Strategic Planning - Are Your Strategies Right?

This blog post was provided to the Center by Michael Farley, MA, CFRE, a Center faculty member and Partner in Advancement from EMD Consulting Group.

So, you have developed a strategic plan with your organization; but how do you know you have identified the right strategies to get the organization to where it wants to go?

All the pieces seem to be in place: defining where you are – your current position as informed by multiple voices and perspectives; knowing where you want to go and clarifying what is most important – the big issues and priorities that seem critical to success; defining what you must have to address the priority issues; and determining who is accountable for strategies, action plans, calendar, and budgets needed to allocate time, human capital, and money. The strategic plan has become the sum of actions the organization intends to take to achieve agreed upon near and long term goals.

Yet are you confident that the strategies you’ve adopted will get you there? And what does strategy really mean? Arguably, when it comes to defining strategy, McKinsey & Company said it best:

“A strategy is an integrated set of actions designed to create competitive advantage where it does not exist.”

The essential truth for both business and nonprofit sectors remains the same – the purpose of strategy is to create competitive advantage where none exists and to strengthen competitive advantage where it does exist. In the nonprofit world, competitive advantage is the presence of visible, obvious, and measurable ways in which the organization differs from and is better than its peers in the eyes of its customers, viz. retail customers, clients, donors, current and potential board members, staff members and the public at large.

However, strategic planning may not be truly strategic unless it meets the challenges of a dynamic environment. The most important result of the strategy development process is not a laundry list of goals and action steps, but rather strategic thinking which leads to strategic action by leadership and management.

Strategy must also be constantly reassessed in a dynamic and ever-changing world, just as philanthropy is always evolving – new players, new giving models, new tax laws, new opportunities and threats with which to contend.  That’s why strategy development and strategy management is a process, never an endpoint.

Here are some questions to keep in mind when assessing the appropriateness of one strategy over another. The questions help the organization evaluate the impact of the strategy using specific decision-making criteria to enable leadership and management to select among several strategies being considered:

1) Is the strategy consistent with organizational mission and values?
2) Does it build on or reinforce current competitive advantage?
3) Does it increase the quality of programs and has quantifiable outcomes?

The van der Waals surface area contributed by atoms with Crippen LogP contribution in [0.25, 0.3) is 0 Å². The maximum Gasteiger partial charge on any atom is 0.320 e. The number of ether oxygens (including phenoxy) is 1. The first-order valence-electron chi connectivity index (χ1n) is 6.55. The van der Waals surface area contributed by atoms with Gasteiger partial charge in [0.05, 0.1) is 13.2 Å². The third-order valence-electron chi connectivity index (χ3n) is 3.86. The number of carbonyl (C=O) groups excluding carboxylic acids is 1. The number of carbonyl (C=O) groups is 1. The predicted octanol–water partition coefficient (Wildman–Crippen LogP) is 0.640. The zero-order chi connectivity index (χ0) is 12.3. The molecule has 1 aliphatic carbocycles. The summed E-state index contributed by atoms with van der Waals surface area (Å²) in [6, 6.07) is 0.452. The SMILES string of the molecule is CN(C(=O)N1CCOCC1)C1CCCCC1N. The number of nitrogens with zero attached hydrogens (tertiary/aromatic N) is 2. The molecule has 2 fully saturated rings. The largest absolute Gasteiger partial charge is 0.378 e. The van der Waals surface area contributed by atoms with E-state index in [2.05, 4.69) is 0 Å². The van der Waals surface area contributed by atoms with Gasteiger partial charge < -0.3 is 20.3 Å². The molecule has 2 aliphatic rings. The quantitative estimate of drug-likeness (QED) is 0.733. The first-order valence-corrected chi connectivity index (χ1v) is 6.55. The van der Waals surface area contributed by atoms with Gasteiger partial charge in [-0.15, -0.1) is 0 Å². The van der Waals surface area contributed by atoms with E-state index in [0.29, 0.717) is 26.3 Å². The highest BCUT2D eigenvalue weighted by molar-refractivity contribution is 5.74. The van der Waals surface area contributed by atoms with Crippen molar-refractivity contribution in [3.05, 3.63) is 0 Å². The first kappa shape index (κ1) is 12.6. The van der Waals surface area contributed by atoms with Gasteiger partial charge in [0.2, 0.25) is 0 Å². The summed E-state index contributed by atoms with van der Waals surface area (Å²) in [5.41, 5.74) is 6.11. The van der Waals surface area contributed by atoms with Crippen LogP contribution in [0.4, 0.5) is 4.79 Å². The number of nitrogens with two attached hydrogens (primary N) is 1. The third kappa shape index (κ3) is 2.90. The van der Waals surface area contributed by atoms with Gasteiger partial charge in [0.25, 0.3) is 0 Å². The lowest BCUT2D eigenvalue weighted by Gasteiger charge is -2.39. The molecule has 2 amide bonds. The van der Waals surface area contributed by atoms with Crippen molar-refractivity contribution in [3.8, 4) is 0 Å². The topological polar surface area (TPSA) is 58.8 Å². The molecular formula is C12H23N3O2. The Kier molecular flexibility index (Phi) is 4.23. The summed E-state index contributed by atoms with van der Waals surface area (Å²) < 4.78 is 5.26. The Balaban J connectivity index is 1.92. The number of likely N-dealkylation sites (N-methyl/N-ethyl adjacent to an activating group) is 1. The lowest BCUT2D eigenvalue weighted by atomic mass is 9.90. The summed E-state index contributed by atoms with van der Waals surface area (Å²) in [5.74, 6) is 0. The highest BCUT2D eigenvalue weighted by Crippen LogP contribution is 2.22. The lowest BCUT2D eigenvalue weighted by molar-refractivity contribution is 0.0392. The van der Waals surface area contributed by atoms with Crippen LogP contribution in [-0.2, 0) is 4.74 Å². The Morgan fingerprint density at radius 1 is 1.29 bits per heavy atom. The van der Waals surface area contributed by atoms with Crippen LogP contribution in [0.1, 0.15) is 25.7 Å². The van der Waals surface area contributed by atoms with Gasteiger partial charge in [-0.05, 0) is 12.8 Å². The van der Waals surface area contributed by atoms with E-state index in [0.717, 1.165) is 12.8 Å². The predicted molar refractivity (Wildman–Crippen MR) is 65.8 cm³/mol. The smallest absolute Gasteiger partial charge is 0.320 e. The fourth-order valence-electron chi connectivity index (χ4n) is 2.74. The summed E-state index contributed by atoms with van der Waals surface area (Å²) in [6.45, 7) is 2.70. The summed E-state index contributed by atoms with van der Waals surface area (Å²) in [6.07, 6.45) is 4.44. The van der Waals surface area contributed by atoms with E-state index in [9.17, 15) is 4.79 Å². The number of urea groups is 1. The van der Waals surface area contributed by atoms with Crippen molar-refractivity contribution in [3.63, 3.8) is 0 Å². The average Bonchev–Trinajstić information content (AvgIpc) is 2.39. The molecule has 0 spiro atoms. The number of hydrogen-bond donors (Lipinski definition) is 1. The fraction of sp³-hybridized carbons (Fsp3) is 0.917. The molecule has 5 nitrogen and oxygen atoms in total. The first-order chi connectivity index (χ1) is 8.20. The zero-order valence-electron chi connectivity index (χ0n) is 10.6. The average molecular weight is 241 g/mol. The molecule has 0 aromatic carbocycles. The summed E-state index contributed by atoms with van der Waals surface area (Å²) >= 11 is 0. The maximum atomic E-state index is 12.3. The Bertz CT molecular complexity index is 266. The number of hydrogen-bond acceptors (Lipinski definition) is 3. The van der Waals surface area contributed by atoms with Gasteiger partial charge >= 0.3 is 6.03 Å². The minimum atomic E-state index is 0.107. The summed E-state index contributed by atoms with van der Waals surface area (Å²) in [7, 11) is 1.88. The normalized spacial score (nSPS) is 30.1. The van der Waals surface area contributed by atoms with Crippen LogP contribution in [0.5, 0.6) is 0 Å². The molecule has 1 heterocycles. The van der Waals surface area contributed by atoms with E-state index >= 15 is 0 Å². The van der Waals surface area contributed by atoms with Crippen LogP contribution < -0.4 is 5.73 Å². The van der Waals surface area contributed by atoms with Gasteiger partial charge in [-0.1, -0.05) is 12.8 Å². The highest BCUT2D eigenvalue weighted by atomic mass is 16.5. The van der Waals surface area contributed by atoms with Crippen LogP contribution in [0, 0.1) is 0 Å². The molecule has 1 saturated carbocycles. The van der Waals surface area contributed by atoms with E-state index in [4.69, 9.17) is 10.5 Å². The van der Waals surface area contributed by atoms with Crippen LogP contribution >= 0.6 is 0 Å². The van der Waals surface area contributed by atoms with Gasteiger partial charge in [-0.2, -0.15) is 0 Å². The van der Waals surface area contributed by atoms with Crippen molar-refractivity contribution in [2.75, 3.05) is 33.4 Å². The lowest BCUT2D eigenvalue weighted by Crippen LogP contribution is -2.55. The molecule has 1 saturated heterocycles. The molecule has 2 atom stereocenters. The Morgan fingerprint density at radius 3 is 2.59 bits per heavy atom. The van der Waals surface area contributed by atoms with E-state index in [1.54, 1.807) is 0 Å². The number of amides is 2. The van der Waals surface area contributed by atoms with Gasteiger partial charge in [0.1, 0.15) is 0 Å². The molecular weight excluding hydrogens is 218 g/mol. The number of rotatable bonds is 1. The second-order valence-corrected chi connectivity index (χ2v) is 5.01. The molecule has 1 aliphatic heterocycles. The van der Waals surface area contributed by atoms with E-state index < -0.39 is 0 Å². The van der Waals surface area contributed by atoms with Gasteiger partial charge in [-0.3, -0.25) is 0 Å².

4) Does it improve the organization’s financial position?
5) Does it elevate the organization’s profile and visibility?
6) Will it likely yield a result that is sustainable?
7) Will it put the organization in competition with its collaborating partners who are essential for organizational success?
8) Can it be adequately supported by existing administrative capacity or does it expand capacity?

These questions help the organization screen strategy options. For example, do we want to expand service to reach new audiences; or do we want to focus more narrowly on services to a particular target client base? Do we want to collaborate with other organizations to build upon our core competencies; or do we want to invest in building our own organizational capacities? Do we want to invest in our current human capital; or do we want to add new talent with the added skillsets we seek?

Each strategy has different requirements and risks, so using a scan to help assess the merits of each becomes critical. Further, depending on the mission and vision for the organization, the questions used for scanning strategies should change to best fit the nonprofit enterprise.

(See David La Piana’s Strategy Scan, discussed in his book, “The Nonprofit Strategy Revolution”)

Further, strategies can be developed at several different levels. At the organizational level, strategy is needed to determine how to advance mission, realize vision, and deliver value to the constituents it serves. At the programmatic level, approaches to programs and services are decided upon to create specific outcomes related to targeted audiences. Finally, operational strategies address systems, policies and personnel that oversee finance, human resources, communications, information technology, etc.

Taken together when screened through criteria and strategic thinking, they provide a path forward for staying focused, adjusting to change, and increasing the likelihood that the approaches ultimately adopted will lead to success.

For more information or to discuss your strategic planning needs, please email Michael D. Farley, M.A., CFRE at